Thursday, June 24, 2010

This Light is Not Beautiful


Our people say:
"Ògà-ǹ-gà lomo-ò mi ńjé, e má pe omo-ò mi ní Ògò-ǹ-gò mó!" Èwo lorúko rere níbè?
"My child's name is Ògàǹgà; don't you call my child Ògòǹgò any more!" Which of the two is a good name?

I have been writing a particular piece and I have finished.I cannot describe how much I am attached to the characters in this piece and I constantly read through to modify and live with them. It is very rewarding to feel compelled by one's own writing. Very rewarding. Plus, simplicity is key.  Here's an excerpt. 

She, the woman who has welcomed me graciously and is now skimming through the small refrigerator, says that her name is Laura not aunty Laura. She has pale skin too but hers is very unlike mine. It matches her eyelashes and her hair and her eyes. In short, hers is beautiful. It is as if the sun chose to brighten Laura’s skin but bleach mine; and kiss the skins of the rest of the country.  Laura is aberrant. She speaks kindly like a friend would and not as if she pities me. She expresses concern that I have worn a shirt and tie and locked my fingers cautiously as if I were being interviewed.

‘It’s a chat, you have your legs crossed’ she says amidst giggles. So, I uncross them.

‘I find you very interesting. Tell me more about yourself.’

Her aura is fast spreading. She does not act as if I am a victim, she only wants to talk. She is different. But then, she is not from around here.

And another:

The Boys' Quarters and the main house are separated by a large sandy space defined by green Ixora bushes. Then, there is a big almond tree at the corner of the BQ. I pick a short broom from behind the front door and slap the head to tighten the bunch. The ground is moist and leaves have fallen from the almond tree. I pick a few ripe almond fruits from the ground and place them gently on the foot mat in front of the front door. I do not need to pluck froots today since the rain has helped me. By the time the landlord’s children come in a day or two to pluck froots, there will be a new batch ready for plucking. As I sweep, aunty Flo-uncle Chijioke’s wife- comes outside with a steel bucket. She is wearing a long transparent night dress with frills on the neck and the sleeves. I see that she is wearing pale blue panties; the kind that stop just under the butt cheeks. I also see that she is not wearing a brassiere but I do not see much because there is hardly anything up there to be seen. I greet her.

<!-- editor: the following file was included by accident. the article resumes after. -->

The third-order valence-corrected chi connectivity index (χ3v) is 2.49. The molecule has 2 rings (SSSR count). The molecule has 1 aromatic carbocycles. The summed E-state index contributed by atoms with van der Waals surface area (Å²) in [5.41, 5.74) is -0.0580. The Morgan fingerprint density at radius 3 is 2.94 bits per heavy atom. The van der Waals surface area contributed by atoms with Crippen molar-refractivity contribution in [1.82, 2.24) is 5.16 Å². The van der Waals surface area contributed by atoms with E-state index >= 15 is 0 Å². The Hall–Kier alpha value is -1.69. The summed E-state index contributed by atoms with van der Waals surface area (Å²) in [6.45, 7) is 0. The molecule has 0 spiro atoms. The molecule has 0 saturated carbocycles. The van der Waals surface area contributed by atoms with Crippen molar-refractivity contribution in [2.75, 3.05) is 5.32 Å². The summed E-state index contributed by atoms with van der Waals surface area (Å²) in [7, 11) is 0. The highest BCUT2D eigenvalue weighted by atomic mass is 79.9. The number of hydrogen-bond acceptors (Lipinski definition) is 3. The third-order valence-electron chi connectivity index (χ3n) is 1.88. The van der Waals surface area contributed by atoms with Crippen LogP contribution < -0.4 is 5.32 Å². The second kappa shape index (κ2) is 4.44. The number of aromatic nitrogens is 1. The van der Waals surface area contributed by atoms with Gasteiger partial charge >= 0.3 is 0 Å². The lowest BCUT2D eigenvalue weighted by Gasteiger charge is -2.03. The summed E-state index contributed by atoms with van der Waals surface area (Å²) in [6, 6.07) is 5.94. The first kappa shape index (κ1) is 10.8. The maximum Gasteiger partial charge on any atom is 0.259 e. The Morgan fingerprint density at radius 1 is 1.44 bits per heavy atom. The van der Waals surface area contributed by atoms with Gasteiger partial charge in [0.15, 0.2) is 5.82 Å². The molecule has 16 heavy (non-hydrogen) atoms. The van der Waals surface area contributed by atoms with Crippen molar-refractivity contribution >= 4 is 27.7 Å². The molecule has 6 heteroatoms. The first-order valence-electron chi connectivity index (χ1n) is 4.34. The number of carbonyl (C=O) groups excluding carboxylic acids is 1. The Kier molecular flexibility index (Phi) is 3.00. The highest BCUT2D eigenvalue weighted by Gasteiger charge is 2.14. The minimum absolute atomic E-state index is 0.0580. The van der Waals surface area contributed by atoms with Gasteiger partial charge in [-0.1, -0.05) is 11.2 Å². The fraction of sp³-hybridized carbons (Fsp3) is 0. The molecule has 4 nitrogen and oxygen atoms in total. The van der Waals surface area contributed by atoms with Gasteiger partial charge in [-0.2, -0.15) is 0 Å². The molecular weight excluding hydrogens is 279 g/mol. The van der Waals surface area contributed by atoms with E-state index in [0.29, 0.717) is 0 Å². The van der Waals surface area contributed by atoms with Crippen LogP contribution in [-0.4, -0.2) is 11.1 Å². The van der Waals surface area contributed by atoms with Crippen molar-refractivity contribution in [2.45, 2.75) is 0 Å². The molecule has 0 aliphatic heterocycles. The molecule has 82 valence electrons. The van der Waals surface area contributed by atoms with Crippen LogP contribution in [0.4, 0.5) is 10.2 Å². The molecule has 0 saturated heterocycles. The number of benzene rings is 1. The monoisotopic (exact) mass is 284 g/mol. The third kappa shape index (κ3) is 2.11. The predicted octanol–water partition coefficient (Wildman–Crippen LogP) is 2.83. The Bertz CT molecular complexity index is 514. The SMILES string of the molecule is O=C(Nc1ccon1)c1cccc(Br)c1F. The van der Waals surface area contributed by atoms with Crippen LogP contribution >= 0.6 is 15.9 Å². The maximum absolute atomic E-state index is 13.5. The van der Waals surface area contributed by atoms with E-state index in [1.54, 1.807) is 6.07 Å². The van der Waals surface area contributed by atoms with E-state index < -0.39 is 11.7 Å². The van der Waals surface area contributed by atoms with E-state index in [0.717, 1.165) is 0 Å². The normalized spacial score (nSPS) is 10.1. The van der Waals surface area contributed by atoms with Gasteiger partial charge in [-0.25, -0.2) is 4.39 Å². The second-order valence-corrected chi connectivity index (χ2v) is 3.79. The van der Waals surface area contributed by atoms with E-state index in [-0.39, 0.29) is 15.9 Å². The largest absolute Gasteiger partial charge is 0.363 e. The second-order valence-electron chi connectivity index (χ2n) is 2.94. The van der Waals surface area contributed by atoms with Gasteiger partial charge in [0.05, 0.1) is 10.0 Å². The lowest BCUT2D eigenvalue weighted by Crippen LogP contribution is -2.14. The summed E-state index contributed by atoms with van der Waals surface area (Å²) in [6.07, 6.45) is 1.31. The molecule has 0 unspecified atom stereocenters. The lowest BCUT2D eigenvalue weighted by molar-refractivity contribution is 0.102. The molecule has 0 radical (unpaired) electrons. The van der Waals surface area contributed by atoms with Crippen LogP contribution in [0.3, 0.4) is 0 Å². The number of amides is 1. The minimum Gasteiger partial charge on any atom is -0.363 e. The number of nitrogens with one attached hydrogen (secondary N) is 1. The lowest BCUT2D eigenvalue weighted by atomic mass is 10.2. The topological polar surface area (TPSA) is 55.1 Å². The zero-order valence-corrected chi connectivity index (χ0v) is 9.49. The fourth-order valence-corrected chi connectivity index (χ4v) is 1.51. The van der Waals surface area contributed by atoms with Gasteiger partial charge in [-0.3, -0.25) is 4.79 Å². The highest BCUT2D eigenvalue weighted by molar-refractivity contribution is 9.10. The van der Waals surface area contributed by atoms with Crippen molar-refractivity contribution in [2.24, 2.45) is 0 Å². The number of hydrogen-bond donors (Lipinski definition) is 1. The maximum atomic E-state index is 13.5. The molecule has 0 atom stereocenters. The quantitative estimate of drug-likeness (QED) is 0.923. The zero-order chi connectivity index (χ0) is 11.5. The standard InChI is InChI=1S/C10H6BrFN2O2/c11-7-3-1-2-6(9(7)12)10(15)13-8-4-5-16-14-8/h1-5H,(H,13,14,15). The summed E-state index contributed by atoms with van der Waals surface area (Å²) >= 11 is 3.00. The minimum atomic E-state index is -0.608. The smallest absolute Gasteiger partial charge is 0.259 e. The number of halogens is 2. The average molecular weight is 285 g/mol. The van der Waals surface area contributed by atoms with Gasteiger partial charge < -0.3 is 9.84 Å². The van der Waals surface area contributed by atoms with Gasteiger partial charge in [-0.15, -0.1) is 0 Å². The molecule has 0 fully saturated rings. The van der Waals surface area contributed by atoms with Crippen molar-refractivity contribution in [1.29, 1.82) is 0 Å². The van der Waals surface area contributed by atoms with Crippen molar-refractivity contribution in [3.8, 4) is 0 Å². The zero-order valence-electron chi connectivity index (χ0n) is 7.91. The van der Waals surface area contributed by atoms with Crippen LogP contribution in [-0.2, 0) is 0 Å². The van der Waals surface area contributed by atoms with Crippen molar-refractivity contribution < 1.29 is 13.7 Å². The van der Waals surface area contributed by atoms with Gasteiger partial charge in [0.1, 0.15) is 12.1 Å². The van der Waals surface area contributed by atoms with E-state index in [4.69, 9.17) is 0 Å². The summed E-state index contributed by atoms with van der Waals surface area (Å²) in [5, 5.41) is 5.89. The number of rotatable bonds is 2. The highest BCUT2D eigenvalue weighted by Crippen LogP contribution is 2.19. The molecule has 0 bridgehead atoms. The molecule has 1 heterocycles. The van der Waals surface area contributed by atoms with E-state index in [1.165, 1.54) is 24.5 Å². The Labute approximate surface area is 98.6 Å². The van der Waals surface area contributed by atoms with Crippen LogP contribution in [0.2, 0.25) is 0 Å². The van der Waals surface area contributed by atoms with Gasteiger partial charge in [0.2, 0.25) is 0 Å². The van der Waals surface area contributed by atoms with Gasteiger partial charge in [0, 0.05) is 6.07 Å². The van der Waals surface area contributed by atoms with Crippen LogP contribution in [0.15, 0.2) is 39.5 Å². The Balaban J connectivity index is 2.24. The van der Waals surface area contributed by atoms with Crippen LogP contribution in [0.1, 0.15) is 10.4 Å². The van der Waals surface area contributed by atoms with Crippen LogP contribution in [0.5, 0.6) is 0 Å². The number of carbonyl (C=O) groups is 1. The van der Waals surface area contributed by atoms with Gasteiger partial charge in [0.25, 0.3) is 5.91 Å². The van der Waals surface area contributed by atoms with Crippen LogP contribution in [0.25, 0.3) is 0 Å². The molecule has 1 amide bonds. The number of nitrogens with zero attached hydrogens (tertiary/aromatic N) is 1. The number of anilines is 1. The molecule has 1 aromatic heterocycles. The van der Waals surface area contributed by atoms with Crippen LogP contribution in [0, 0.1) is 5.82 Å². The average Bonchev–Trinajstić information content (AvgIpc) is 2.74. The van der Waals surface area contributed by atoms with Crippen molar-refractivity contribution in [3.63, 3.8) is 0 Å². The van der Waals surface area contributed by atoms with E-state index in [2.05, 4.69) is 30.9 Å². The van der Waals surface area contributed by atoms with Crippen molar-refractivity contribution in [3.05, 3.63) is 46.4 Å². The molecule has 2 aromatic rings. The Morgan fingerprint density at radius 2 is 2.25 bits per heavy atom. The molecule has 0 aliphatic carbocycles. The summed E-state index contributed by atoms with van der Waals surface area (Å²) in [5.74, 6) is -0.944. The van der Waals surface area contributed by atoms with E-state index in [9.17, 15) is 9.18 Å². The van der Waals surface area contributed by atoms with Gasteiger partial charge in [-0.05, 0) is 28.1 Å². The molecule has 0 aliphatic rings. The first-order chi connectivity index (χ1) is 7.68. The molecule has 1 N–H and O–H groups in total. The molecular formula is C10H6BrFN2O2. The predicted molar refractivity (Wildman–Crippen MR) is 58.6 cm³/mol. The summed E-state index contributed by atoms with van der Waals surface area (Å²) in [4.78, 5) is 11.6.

Alright, my Knorr buddies. Thank you so much and have a blessed Romans-1-16-sort'a day.


  1. Is the same person in the two excerpts? I do not think so. I look forward to reading the whole piece. Aunt Flo sounds like a character, lol...

    I remember froot too, lol. Do you know I only found out they were almonds after I moved to the US and was introduced to almond nuts by my SO? He laugh me tire...

  2. "There is hardly anything up there to be seen." Lol.

    I'm sure I've said this many times already, but I want to read a book that you author...short stories, a memoir...whatever you write. Lol. These two scenes were so detailed in their imagery.

  3. Simple.... makes a novel very interesting to read...more ink to your pen.weldone

  4. ooh great write ups. when r u

  5. Thanks guys and you have no Idea how much I miss froots!

    @Myne, Thanks and I didn't realise what they were called until sec. schl either. Everyone called them froots..hehe

    @Jaycee, thank you :)

    @NittyGritty, thanks

    @Tolu Akanni, yip!

    @fabladyH..thanks, that's a little bit away still...


Your comments are my maggi!